Umbrella Care Ltd v Nisa & Ors  EWHC 86 (Ch) – Summary Judgement in insolvency fraud cases
27 / 01 / 2022
Wedlake Bell act for the Liquidators in this ongoing liquidation commenced by HMRC after over £36 million of VAT PAYE and National Insurance were diverted away from the company by its de facto director, a Mr Usman Raja to himself, to connected individuals and to companies both in this jurisdiction and offshore controlled by him.
Upon the appointment in July 2020 of Ms Brittain and Mr Grant of Azets as provisional liquidators on the petition of HMRC application an immediate claim was issued alleging breach of duty, fraud, dishonest assistance and knowing receipt against 15 defendants. At the same time applications were successfully made for worldwide freezing orders in support of the claim.
Settlement was reached with a number of corporate defendants resulting in valuable assets being returned to the Company.
The unusual step of seeking summary judgment was taken against other defendants including Mr Raja, notwithstanding the allegation of dishonesty which the court is generally very wary of acceding to without hearing oral evidence.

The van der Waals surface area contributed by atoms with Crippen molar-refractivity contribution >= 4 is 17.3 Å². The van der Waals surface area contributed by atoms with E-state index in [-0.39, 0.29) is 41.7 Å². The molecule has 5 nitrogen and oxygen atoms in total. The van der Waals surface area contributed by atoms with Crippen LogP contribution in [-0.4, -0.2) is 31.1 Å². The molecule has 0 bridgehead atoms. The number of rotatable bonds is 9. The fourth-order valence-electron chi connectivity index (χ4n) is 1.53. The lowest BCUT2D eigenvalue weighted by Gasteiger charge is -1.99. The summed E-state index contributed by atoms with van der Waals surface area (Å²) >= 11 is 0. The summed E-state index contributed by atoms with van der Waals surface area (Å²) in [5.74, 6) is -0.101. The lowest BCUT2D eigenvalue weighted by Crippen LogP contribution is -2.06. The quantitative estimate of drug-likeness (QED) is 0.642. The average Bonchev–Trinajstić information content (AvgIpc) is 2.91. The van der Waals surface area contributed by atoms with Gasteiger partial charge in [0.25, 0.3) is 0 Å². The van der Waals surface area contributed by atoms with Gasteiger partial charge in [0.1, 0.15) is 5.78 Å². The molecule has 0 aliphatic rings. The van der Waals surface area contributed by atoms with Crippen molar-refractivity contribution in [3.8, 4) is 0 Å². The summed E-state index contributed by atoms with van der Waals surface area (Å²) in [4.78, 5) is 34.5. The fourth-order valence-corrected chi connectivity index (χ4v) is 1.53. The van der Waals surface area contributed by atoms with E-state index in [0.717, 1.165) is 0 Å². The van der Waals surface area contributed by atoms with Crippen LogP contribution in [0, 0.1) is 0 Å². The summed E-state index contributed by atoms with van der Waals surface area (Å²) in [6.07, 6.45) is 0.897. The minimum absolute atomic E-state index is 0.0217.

On 21 January 2022 Mr Justice Edwin Johnson, after a three-day hearing in late November 2021, gave summary judgment with orders for substantial interim payments and costs in in favour of the Company, having found the de facto director liable to pay damages and/or equitable compensation, and other defendants liable for knowing receipt, and dishonest assistance.
Umbrella Care Ltd employed and supplied workers to recruitment agencies providing medical staff. It acted as employer and operated the payroll for the staff, which included being responsible for the payment of their wages and accounting to HMRC for PAYE and NI deductions made in respect of those wages. The company also charged VAT and was thus liable to account for the payments received from its customers in respect thereof.
The company’s case was that it had been involved in what Edwin Johnson J described as “a large-scale labour supply fraud.” The central allegation was that the defendants had acted dishonestly and in concert to defraud HMRC out of PAYE/NI contributions and VAT by deducting or receiving them and making only minimal payments by way of accounting to HMRC. Instead, it was claimed, the relevant funds were removed from the company and diverted into the hands of others or were used to buy properties in the names of some of the defendants. HMRC has proved in the liquidation for £36m.
As the judge reminded himself, the hearing was not the trial of the action, but of an application for summary judgment on certain parts of the company’s case in the action, together with ancillary applications for interim payments.